My local electric company sends e-mails when the grid goes down. That doesn’t do anybody any good if they need electric power to get their e-mail, but there you go.
Apparently the storm has hit my home area pretty hard. I’ve been getting e-mails from them about the power going down, coming up and then going down again. Sounds nasty.
Of course, this doesn’t really affect me while I’m traveling down here in Florida. New Hampshire snow storms are far away. A lot of people keep the heat on when they travel south for the winter. That has always seemed like a waste to me. Then there’s always the chance of power going out and their houses freezing anyway. Better to have the plumbing drained and the house winterized to survive without power.
It doesn’t even take a power outage to freeze a house. The furnace could fail, a not uncommon occurrence. Sometimes there’s a snafu with the fuel delivery company and the furnace just runs out.
When I get these little notices from the power company, it reaffirms my decision to properly winterize the house before heading south for the winter.
A friend up in Maine has already noticed supply disruptions caused by the coronavirus. I’m camping out in the woods right now so my shopping has been limited. Everyone has heard that surgical masks have been in short supply, but he noticed issues with OTC meds and paper products. It’s not a critical shortage yet, but some brands are just gone.
My first inclination is pull up stakes and head back north to home. However, that’s not as easy as it sounds. My part of NH just got buried in another snowstorm. It would take a lot of work to get to the house. It doesn’t have any heat on and the water’s been drained. The original plan was to wait until the snow had melted before going home. Also, it could use a heating oil delivery. Once the place is warmed up, it would take a lot of effort to get the water flowing again. Everything is harder when the ground’s still frozen.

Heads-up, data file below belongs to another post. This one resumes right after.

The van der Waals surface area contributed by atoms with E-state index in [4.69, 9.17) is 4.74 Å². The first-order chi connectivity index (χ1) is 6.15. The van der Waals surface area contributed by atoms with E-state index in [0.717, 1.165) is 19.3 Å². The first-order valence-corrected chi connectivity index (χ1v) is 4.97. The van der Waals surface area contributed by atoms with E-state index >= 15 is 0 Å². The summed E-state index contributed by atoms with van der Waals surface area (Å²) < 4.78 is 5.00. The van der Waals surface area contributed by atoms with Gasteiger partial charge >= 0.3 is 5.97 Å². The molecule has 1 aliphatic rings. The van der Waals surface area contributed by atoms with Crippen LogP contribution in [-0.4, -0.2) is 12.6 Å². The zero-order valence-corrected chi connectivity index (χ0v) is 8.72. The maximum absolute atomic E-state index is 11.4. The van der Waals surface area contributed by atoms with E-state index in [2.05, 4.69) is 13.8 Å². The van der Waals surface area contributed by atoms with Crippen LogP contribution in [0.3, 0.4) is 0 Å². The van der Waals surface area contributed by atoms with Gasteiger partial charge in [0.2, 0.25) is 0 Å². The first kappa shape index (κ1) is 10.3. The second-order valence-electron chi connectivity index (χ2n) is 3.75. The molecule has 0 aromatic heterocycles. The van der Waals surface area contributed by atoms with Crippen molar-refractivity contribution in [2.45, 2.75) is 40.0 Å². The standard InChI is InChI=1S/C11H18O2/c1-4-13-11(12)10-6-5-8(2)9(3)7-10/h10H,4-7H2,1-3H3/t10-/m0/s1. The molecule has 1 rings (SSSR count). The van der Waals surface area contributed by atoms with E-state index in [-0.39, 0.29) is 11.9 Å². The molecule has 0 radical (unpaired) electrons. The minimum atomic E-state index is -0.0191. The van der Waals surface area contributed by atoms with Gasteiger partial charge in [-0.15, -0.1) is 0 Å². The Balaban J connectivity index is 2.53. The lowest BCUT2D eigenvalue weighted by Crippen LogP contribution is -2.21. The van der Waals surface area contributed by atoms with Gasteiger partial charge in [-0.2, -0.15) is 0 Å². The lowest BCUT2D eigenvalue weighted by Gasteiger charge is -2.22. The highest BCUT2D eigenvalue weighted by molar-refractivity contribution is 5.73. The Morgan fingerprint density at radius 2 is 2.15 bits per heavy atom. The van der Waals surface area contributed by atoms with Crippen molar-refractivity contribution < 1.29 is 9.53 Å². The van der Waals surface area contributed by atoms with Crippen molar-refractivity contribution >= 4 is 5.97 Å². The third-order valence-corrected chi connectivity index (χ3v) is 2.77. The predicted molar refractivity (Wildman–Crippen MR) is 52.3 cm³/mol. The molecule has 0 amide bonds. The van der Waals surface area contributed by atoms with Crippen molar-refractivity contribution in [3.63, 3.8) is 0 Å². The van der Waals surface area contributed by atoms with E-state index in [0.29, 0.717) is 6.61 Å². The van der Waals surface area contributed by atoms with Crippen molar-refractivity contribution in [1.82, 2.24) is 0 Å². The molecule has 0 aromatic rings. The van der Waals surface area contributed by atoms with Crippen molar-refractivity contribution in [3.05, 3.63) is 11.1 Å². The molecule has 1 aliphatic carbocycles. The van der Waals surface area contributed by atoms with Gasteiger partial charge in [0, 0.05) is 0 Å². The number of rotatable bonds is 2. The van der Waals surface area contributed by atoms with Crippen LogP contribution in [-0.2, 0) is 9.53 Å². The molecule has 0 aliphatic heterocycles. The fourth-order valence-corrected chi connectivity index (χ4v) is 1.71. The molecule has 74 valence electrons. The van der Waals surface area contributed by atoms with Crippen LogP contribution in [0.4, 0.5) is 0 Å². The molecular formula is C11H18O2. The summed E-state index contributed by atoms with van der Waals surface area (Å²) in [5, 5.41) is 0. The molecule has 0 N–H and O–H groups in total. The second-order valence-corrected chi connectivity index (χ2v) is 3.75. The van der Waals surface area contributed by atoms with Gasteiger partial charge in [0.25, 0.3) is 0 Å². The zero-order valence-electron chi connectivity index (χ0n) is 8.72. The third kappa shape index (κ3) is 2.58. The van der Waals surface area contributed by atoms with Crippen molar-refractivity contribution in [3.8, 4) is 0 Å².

In the short term the plan is to continue with our southern trip, but we are going to keep an eye on events. My main concern is that there would be restrictions on travel making it difficult to get back.
This sort of thinking might seem like an overreaction, but I don’t think so. This sort of disease could very quickly overwhelm our ability to handle it. Heck, we can’t even keep the normal flu from killing thousands of people.
We prepare for unlikely events all the time. However, this looks like it’s going to hit pretty hard. For me, the big question is when.
Here we are at a “primitive” campsite in the Ocala. Basically, what that means is that there’s no electricity or other hookups at the otherwise very civilized campsites. Today there was finally enough charge from the solar panels to fire up the computer.
After going on-line I discover that the stock market has taken a pretty good tumble while I wasn’t looking. That comes as no surprise. It was just a matter of time. With China’s economy pretty much shut down from the coronovirius, what did you expect to happen?
Eventually all those just-in-time goods, parts and supplies had to run out. The big question is: will the supply lines ever start up again? A number of companies were questioning the wisdom of foreign parts suppliers and manufacture even before the virus scare. Now they have strong incentive to keep more operations local.
In short term it’s going to be a mess. Businesses are going to pull back and hunker down. Eventually things will settle out to a new normal. Logically, it would make sense to manufacture back in the US again, even if it costs more. Things would be more expensive, but on the other hand there would be more US manufacturing jobs.
I’m not sure how agriculture would shake out. People still have to eat.
Of course, there could be enough disruptions in the system to really set everything back. If that happens, expect nations to turn to war. That’s what they do when they can’t solve internal problems. Once again, we are in for some interesting times.
I was talking to a buddy of mine on the phone. He just had his much dreaded annual checkup. The guy had been concerned about his blood pressure. At his last visit they were talking medication to keep it under control. My friend really hates to take meds. With that in mind, he made some changes in his life.